Lorin Carlon turns 70 years old this month and will hang up his whistle after the girls basketball season at West Valley ends.
He leads the Eagles in their final home game in the regular season finale tonight when they host Pullman.
Just don’t expect him to ride off into the sunset.
“The Farmer,” as he is sometimes called, is as much a part of West Valley High School as the Eagle logo and almost as constant.
If West Valley holds an event, from a football game to a band concert, you’ll find Carlon. Impressive, considering that his round-trip commute from his home in Pine City, located halfway between St. John and Rosalia, to the school is 101 miles. Daily.
Carlon had a 1975 Ford Ranger pickup when he started at WV. He put well over 500,000 miles on it (most of them traveling to West Valley) before swapping it for a new model. You could say he’s had a two-pickup tenure.
A twice-wounded Vietnam veteran and a retired Whitman County farmer, Carlon took over the West Valley program a dozen years ago, at a time when the program desperately needed someone to come in and put players ahead of personal ambition.
Carlon came to West Valley as a volunteer assistant to help fellow Whitman County coaching alum Paul Voorhees when he took over the program and stuck around when Jamie Pancho arrived the next year. But when Pancho left a year later he stepped in and injected a healthy, healing dose of stability to a program that was wobbling from an overdose of change.
But here’s the thing: Carlon wasn’t so much hired by West Valley as he and the school mutually adopted one another.
At first he promised to stick around until he turned 64.
But when that age came around he admitted – not for the first time – “I’m just a sucker for the kids.”
He’s all of that, yes. But that doesn’t begin to cover the relationship Carlon has with the school. He started by wrapping the varsity basketball team in a big, grandfatherly embrace and loving them back to health. And he loved them into being a state-tournament team.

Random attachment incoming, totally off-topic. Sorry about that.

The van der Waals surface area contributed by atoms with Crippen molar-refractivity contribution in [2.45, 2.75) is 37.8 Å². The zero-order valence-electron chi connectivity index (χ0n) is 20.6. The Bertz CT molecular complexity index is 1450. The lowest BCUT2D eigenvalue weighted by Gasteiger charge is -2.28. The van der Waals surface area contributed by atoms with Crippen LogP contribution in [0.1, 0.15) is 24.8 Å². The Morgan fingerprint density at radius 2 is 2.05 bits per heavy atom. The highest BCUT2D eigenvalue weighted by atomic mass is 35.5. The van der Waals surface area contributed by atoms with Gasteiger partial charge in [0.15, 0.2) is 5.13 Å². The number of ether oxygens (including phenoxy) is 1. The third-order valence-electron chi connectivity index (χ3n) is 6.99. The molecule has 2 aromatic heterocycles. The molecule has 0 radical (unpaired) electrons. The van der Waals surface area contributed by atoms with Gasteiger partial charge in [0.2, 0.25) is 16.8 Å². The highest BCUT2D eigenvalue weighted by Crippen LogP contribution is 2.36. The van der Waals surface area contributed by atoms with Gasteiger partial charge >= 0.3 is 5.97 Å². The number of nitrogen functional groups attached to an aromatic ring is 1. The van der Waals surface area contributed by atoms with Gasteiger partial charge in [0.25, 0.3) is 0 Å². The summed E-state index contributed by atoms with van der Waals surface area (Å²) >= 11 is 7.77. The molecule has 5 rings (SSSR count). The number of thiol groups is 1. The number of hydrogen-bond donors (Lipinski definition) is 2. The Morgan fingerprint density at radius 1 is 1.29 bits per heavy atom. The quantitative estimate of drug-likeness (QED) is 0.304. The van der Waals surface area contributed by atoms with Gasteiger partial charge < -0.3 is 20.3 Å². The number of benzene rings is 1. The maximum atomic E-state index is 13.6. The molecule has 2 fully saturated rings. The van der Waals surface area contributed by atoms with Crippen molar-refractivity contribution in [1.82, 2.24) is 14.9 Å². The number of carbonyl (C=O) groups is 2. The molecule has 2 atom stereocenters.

He’s soft-spoken and quick with a joke with his players, oozing pride for them when they do well and support when things get rocky. Most of all, he’s honest with his players and they know it.
But through it all, he’s a rock-solid basketball coach and he demands much from his players, and to their credit his teams always work hard to keep from disappointing a man they both love and respect.
It’s a “Wizened Grandpa” coaching style that only a veteran coach like Carlon can pull off effectively.
This time around, Carlon seems to mean it. He’s retiring.
In all, Carlon has had a 24-year high school head coaching career. Before coming to West Valley he spent a dozen years as the girls coach at his alma mater, St. John-Endicott. He coached those Eagles to a 28-0 record in 1995-96 and the state Class B championship.
He’s notorious for telling war stories from that state championship season and using them as teachable moments with his WV players. He does it the way a grandfather teaches the grandkids by sharing stories about how their parents were when they were teenagers.
The Eagles came into the final week of the regular season with five wins in their first 18 games.
“We’re so young this year,” Carlon said, running a hand over his bald head while running the clock during a playoff football game at West Valley during the first week of turnouts. “But we’ll get better.”
That’s been true of all of his West Valley teams.
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